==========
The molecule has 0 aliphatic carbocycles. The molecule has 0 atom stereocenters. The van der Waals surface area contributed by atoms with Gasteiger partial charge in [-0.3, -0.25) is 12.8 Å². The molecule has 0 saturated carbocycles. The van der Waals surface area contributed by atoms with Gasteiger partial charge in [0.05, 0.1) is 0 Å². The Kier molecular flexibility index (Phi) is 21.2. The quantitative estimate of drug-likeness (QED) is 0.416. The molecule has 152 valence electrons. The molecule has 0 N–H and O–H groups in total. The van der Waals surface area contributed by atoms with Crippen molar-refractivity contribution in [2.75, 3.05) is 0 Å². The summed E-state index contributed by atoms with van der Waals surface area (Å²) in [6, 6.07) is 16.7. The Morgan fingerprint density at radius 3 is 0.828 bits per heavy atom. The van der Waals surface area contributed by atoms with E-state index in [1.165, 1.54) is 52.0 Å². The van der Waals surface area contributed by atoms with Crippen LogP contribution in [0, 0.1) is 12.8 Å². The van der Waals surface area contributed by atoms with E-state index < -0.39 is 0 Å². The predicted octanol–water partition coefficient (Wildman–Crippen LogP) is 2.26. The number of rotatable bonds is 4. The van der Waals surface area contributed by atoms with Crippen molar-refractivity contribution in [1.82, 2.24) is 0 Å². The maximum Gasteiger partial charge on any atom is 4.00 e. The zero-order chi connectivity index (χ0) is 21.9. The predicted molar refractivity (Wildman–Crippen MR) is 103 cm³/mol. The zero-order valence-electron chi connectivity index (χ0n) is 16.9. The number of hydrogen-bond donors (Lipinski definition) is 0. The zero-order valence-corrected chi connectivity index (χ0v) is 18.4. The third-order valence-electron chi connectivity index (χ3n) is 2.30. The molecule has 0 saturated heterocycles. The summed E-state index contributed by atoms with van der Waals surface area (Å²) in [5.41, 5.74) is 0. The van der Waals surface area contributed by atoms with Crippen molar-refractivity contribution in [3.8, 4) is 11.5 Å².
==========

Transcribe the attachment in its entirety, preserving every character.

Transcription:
The molecule has 0 aliphatic carbocycles. The molecule has 0 atom stereocenters. The van der Waals surface area contributed by atoms with Gasteiger partial charge in [-0.3, -0.25) is 12.8 Å². The molecule has 0 saturated carbocycles. The van der Waals surface area contributed by atoms with Gasteiger partial charge in [0.05, 0.1) is 0 Å². The Kier molecular flexibility index (Phi) is 21.2. The quantitative estimate of drug-likeness (QED) is 0.416. The molecule has 152 valence electrons. The molecule has 0 N–H and O–H groups in total. The van der Waals surface area contributed by atoms with Crippen molar-refractivity contribution in [2.75, 3.05) is 0 Å². The summed E-state index contributed by atoms with van der Waals surface area (Å²) in [6, 6.07) is 16.7. The Morgan fingerprint density at radius 3 is 0.828 bits per heavy atom. The van der Waals surface area contributed by atoms with E-state index in [1.165, 1.54) is 52.0 Å². The van der Waals surface area contributed by atoms with Crippen LogP contribution in [0, 0.1) is 12.8 Å². The van der Waals surface area contributed by atoms with E-state index < -0.39 is 0 Å². The predicted octanol–water partition coefficient (Wildman–Crippen LogP) is 2.26. The number of rotatable bonds is 4. The van der Waals surface area contributed by atoms with Crippen molar-refractivity contribution in [1.82, 2.24) is 0 Å². The maximum Gasteiger partial charge on any atom is 4.00 e. The zero-order chi connectivity index (χ0) is 21.9. The predicted molar refractivity (Wildman–Crippen MR) is 103 cm³/mol. The zero-order valence-electron chi connectivity index (χ0n) is 16.9. The number of hydrogen-bond donors (Lipinski definition) is 0. The zero-order valence-corrected chi connectivity index (χ0v) is 18.4. The third-order valence-electron chi connectivity index (χ3n) is 2.30. The molecule has 0 saturated heterocycles. The summed E-state index contributed by atoms with van der Waals surface area (Å²) in [5.41, 5.74) is 0. The van der Waals surface area contributed by atoms with Crippen molar-refractivity contribution in [3.8, 4) is 11.5 Å².